I also had made some black beans (soaked for about 5 hours initially with boiling water and then cooked with enough water to cover plus about 1/4" for 25m). After the beans were done, I transferred them to a pot and mixed in a little corn, bell pepper, onion, garlic, garlic powder, ground cumin, and salt, then heated gently till ready to serve.

For those who haven't eaten artichoke prepared from scratch, the initial goal is to dip the heart (deep) end of each leaf into the dip and enjoy, scraping off the little bit of white flesh in the mouth, then tossing the leaf onto a pile destined to be composted. Outer leaves often have little flesh and can just be composted.

When one gets near the heart, the sharp immature leaves need to be removed and, with the help of a spoon, the "hair" beneath also removed. What's left is the yummy heart, which is dipped and enjoyed. My wife actually took her time and found more than the deep ends of the leaves to be enjoyably edible.

I served "ice cream" for dessert, as I had mentioned. I froze some of the Melonade after cutting it into maybe 1 1/2" chunks. I put the chunks into my Vitamix blender, along with a little bit of Califa Farms brand creamer. Using the blender's "pusher", I pushed the fruit and creamer into the spinning blades on high; within seconds, I had "ice cream". (N.B.: This is an application where a standard blender would not work. Most blenders could not blend large chunks of frozen fruit, so this "ice cream" should only be made in this manner with a high-powered blender like the Vitamix or Blendtec.)


We all loved dinner! I was surprised by what my daughter said at bedtime. I always ask her to recap her day and describe her favorite activity - she had a lot of fun today but claimed that dinner was the hilight!!

Oh - the ice cream was divine! We all loved it, served with an organic strawberry atop. My daughter said that this is the best ice cream that I've ever made!

Ideas for the future

It's a fun and tasty process eating artichokes cooked from scratch. I should explore other no fat dips, such as perhaps miso-based. I might want to try a low fat dip, such as a nut-based "cheese" sauce.

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Sunday, June 25, 2017

Great Northern and Black Beans with Kale (No Added Fat)

I wanted to make a bean main course and was about to put on some whole grain rice when my wife asked me to use white rice. I'm not a fan of white rice as whole grain rice not only is far healthier, but also tastes a lot better. However, my wife had bought some white rice and prepared it I think for somebody who wasn't used to whole grain rice, and had some leftover.

  • 1 1/2 cups Great Northern beans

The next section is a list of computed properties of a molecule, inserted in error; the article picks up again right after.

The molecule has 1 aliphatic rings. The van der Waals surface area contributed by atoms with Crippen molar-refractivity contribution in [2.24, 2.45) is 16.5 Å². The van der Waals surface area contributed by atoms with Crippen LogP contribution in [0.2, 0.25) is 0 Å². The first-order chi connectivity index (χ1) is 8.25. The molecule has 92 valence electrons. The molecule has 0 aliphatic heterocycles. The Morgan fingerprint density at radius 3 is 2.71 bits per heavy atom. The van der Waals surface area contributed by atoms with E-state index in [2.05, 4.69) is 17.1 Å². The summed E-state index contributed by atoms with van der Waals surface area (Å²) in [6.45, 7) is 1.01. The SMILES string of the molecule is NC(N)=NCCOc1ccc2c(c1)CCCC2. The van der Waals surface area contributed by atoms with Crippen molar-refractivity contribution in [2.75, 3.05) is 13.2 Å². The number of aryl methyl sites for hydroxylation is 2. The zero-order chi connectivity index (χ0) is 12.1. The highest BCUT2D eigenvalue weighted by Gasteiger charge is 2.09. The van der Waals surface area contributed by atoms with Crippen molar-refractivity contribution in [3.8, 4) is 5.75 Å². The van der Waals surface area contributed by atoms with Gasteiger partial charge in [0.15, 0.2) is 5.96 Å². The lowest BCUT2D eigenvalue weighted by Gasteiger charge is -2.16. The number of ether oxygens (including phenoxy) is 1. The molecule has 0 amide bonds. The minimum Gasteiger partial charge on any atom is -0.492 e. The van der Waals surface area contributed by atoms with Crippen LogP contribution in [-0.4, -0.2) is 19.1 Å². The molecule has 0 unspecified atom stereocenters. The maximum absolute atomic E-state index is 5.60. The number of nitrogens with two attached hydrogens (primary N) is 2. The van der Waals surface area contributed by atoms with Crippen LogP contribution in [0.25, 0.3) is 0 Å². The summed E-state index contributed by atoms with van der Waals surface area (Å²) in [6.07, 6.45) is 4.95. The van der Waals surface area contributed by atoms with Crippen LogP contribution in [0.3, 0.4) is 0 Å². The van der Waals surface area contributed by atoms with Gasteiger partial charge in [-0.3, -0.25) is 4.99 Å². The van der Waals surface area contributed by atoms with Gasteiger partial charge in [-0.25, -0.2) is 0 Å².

• 3/4 cup (i.e., half as much as the Great Northern) black beans
  • Water
  • 1 t chopped (1/8" or so) ginger
  • Vegan bouillon cube
  • 1/2 cup onion cut into approx. 3/8" cubes
  • 3/4 cup (packed) kale leaves (stems excepted), cut into strips approx. 1/2" wide
  • 1/2 c bell pepper chopped into approx. 3/8" x 3/4" strips
  • (optional) 2 t dried chives
  • 1t garlic powder
  • 1/2 t salt (or to taste) (I used about half salt and half kala namak, pink-colored "black salt")
  • 3/4 t freshly ground black pepper
  • 1t ground cumin
  • 2t fresh lime or lemon juice
  1. I mixed the beans, rinsed them, and let them soak. I didn't start this till maybe 5 hours before cooking, so started off with boiling water; if I had soaked overnight, room temperature water would have been fine.
  2. I rinsed the beans again and put them in the Instant Pot pressure cooker, along with enough water to just cover the beans plus 1/4" more of height. I added the ginger and vegan bouillon cube, then cooked for 25m.
  3. After the cooking was done, I waited a few minutes and gently released pressure, then mixed in the rest of the ingredients.

We all enjoyed the meal, though I missed brown or other better rice. The salt and lime really made the beans shine!

Ideas for the future

I should try more dishes that combine two different kinds of beans. Today, the beans were softer than they needed to be; I could make a similar dish next time in maybe 22 minutes.

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Wednesday, June 21, 2017

Chickpeas with Napa Cabbage and Corn (No Added Fat)

  • 1/2 cup onion, chopped into 3/8" cubes
  • 1 clove garlic, finely (1/8") minced
  • 15 ounce can of chickpeas, rinsed and drained [I much prefer to pressure cook chickpeas, but a week or two back, my wife picked up four chickpea cans for situations like today where I had little time to put dinner together and welcomed "done" beans]
  • 3 cups Napa cabbage cut into approx. 1 1/2" x 1/4" strips (about 1/4 of a head of cabbage)
  • 1 1/4 cup frozen corn kernels
  • 1/4 t ground cumin
  • 1/8 t turmeric
  • Half dozen cloves
  • Juice of quarter lime (or small lemon)
  • 1/2 t salt (or to taste)
  1. I put, in this order, the onion, garlic, chickpea, cabbage, and corn into a large Saladmaster stock pan.
  2. I cooked semi-waterlessly. Because everything was cooked except the frozen corn and cabbage, I didn't have to do true waterless cooking, but I first gently stirred all the ingredients and heated it on medium high, stirring, for a minute or so, then I reduced the heat to low, covered, and cooked for about 5 minutes.
  3. When I was ready to serve, I mixed in the lime juice and salt first.
I also served a thin slice of whole rye bread with a light smear of hummus (surprisingly, it's only about 1 1/2 g of fat per T, and I used about 1/2 T, so I will still call the meal no added fat), tomato, and pickle. Madagascar Pink rice completed the meal.